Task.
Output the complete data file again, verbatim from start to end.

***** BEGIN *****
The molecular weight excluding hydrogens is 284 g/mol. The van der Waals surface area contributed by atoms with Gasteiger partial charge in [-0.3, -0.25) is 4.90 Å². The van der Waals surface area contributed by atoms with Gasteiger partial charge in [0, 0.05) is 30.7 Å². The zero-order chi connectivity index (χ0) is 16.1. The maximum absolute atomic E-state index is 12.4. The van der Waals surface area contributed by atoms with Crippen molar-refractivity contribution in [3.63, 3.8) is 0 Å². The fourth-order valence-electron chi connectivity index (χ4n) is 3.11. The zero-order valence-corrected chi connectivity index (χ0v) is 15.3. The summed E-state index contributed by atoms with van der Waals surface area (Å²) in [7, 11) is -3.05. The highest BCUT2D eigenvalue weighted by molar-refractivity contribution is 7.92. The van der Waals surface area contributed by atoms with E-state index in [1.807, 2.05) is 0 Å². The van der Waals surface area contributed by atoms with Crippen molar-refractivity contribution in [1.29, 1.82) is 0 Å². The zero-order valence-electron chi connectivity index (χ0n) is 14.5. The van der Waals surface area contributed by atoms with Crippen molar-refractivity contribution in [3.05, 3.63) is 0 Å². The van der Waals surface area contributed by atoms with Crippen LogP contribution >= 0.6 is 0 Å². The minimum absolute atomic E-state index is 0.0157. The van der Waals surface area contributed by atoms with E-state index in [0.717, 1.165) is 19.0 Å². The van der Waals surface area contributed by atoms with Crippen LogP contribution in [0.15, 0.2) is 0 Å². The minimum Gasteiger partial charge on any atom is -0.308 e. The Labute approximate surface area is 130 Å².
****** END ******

The molecular weight excluding hydrogens is 284 g/mol. The van der Waals surface area contributed by atoms with Gasteiger partial charge in [-0.3, -0.25) is 4.90 Å². The van der Waals surface area contributed by atoms with Gasteiger partial charge in [0, 0.05) is 30.7 Å². The zero-order chi connectivity index (χ0) is 16.1. The maximum absolute atomic E-state index is 12.4. The van der Waals surface area contributed by atoms with Crippen molar-refractivity contribution in [3.63, 3.8) is 0 Å². The fourth-order valence-electron chi connectivity index (χ4n) is 3.11. The zero-order valence-corrected chi connectivity index (χ0v) is 15.3. The summed E-state index contributed by atoms with van der Waals surface area (Å²) in [7, 11) is -3.05. The highest BCUT2D eigenvalue weighted by molar-refractivity contribution is 7.92. The van der Waals surface area contributed by atoms with E-state index in [1.807, 2.05) is 0 Å². The van der Waals surface area contributed by atoms with Crippen molar-refractivity contribution in [1.29, 1.82) is 0 Å². The zero-order valence-electron chi connectivity index (χ0n) is 14.5. The van der Waals surface area contributed by atoms with Crippen molar-refractivity contribution in [3.05, 3.63) is 0 Å². The van der Waals surface area contributed by atoms with Crippen LogP contribution >= 0.6 is 0 Å². The minimum absolute atomic E-state index is 0.0157. The van der Waals surface area contributed by atoms with E-state index in [0.717, 1.165) is 19.0 Å². The van der Waals surface area contributed by atoms with Crippen LogP contribution in [0.15, 0.2) is 0 Å². The minimum Gasteiger partial charge on any atom is -0.308 e. The Labute approximate surface area is 130 Å².